The abstract describes the major objectives of the proposed research and the research strategy to meet the objectives. Sponsors often use the abstract to assign the proposal to the appropriate study section for review. Reviewers may also use the abstract to gain an initial perspective of the key concepts of the study and its significance. After funding is secured, the abstract may be used for entry in national databases, and its keywords are picked up for quotation indexes.
The following are examples of abstracts or specific requirements per Sponsor (please note that a specific funding opportunity announcement may deviate from these guidelines):
- Department of Education: The abstract narrative should not exceed one page and should use language that will be understood by a range of audiences. The abstract should include the following items: priorities addressed, project goals and expected outcomes, brief project description, target number of project participants to be served each year, and members of the eligible partnership and any other key partner organizations. It is a summary of your project.
- Institute of Education Sciences (IES): Provides a high-level overview that is accessible to a range of audiences, such as policymakers, practitioners, and the general public. This section should use short, active sentences to briefly describe the significance of the project, project activities, and the intended outcomes. Purpose: A brief description of the purpose of the project and its significance for improving education in the United States. This should include why the research is important, what this project will do to address the need, and the general expected outcomes of the project. Project Activities: An overview of the sample, research design, and methods. Products: A brief description of the expected products of the project, including the intervention or assessment to be developed and the information that will be learned and disseminated.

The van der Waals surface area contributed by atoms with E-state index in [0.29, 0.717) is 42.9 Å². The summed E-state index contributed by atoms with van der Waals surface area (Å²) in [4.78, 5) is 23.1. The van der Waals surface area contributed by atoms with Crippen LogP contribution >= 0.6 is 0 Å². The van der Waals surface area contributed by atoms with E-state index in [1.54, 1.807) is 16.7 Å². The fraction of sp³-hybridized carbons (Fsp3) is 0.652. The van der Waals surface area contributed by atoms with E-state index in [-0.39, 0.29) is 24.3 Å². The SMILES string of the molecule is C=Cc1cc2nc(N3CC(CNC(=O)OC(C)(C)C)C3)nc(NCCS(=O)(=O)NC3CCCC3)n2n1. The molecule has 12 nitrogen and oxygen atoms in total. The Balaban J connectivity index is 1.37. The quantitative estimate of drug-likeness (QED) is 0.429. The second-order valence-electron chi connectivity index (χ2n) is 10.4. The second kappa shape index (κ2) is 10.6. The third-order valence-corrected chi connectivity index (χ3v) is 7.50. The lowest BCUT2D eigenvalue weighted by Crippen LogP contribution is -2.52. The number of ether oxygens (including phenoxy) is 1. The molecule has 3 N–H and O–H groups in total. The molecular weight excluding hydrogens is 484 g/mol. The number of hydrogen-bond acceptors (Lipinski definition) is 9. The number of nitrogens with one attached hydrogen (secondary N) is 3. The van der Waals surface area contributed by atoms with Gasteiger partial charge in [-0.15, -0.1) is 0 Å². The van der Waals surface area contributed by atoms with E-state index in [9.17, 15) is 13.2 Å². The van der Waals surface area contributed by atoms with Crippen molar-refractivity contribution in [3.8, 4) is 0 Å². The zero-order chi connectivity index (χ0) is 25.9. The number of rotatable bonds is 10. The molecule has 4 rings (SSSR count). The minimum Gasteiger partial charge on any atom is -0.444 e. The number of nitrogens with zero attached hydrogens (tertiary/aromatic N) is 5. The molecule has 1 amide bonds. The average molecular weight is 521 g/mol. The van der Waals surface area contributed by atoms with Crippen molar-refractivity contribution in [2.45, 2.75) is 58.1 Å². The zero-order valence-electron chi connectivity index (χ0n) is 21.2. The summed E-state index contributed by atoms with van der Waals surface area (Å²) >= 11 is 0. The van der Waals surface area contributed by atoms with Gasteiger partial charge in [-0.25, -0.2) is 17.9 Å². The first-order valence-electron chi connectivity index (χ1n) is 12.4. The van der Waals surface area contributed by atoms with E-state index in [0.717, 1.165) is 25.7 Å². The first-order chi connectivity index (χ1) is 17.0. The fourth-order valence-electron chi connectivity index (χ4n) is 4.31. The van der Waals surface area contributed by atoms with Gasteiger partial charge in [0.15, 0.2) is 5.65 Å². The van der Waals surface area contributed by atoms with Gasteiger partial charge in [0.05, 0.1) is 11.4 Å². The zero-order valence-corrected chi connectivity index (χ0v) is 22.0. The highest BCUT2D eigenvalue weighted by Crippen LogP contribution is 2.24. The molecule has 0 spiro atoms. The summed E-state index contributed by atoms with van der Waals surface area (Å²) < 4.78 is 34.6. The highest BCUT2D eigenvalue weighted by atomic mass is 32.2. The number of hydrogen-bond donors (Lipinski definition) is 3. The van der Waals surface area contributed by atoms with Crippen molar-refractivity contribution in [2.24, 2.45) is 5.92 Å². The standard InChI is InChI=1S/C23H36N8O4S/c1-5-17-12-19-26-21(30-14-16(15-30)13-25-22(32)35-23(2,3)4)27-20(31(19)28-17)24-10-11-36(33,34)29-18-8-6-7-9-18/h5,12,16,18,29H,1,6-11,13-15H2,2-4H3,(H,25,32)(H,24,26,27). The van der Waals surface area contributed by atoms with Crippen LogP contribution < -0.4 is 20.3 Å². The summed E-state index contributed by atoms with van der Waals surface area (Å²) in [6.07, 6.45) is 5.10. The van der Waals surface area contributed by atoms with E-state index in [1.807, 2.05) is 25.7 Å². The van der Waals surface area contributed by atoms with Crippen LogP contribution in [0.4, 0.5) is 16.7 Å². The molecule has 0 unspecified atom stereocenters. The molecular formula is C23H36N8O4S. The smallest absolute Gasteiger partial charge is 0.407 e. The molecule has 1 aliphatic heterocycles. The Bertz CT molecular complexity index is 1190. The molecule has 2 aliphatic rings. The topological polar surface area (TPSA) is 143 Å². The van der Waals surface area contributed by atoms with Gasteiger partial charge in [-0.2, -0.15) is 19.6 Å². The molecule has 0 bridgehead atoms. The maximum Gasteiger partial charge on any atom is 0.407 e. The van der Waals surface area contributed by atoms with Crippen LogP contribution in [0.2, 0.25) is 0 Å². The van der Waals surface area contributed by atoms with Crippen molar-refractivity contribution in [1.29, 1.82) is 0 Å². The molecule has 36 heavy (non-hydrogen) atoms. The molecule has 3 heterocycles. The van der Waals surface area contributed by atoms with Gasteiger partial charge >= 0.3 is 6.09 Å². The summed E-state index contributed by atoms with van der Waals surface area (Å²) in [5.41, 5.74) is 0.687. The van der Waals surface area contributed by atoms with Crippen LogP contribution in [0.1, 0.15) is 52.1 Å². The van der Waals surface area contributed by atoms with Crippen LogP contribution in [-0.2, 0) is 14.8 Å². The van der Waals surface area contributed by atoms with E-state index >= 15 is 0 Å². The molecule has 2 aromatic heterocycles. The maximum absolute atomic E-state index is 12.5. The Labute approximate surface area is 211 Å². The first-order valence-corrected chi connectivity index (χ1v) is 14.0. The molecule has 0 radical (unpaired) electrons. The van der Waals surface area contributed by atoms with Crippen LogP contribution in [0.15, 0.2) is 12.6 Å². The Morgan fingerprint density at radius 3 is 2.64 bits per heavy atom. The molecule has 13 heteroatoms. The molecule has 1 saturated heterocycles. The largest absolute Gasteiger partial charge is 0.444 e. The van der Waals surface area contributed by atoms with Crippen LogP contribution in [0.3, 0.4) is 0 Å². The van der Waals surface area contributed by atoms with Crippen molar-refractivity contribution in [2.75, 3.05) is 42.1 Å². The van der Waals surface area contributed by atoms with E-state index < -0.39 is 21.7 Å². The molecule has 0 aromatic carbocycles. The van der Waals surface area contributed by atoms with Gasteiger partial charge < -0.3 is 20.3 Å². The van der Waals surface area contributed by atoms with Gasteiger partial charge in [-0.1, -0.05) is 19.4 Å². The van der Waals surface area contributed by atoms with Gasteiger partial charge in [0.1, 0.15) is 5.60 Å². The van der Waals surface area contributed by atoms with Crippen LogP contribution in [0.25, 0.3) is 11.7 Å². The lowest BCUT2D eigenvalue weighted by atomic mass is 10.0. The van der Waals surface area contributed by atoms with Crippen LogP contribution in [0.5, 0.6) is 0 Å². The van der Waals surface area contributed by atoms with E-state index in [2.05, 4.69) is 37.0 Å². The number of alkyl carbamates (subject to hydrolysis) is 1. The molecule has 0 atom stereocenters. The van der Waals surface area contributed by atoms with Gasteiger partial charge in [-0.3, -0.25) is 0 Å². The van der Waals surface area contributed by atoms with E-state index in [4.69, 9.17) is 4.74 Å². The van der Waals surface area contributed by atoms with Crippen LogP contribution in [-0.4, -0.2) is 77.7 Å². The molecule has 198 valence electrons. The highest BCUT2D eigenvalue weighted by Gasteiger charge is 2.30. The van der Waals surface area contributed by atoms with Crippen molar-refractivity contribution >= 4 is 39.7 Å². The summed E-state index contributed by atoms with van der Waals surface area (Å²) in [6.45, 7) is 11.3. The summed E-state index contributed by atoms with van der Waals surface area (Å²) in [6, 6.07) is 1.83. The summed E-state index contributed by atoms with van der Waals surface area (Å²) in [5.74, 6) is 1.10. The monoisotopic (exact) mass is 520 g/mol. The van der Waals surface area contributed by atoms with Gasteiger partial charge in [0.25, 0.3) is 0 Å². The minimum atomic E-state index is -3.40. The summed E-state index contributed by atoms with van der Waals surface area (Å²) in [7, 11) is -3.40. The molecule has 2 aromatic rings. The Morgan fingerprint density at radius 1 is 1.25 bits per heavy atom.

- National Institutes of Health (NIH): A succinct and accurate description of the proposed work. Include: the project’s broad, long-term objectives and specific aims, and a description of the research design and methods. Do not include: proprietary or confidential information, or descriptions of past accomplishments.
- National science Foundation (NSF): Consists of an overview, a statement on the intellectual merit of the proposed activity, and a statement on the broader impacts of the proposed activity. The overview includes a description of the activity that would result if the proposal were funded and a statement of objectives and methods to be employed. The statement on intellectual merit should describe the potential of the proposed activity to advance knowledge. The statement on broader impacts should describe the potential of the proposed activity to benefit society and contribute to the achievement of specific, desired societal outcomes. The Project Summary should be informative to other persons working in the same or related fields, and, insofar as possible, understandable to a broad audience within the scientific domain.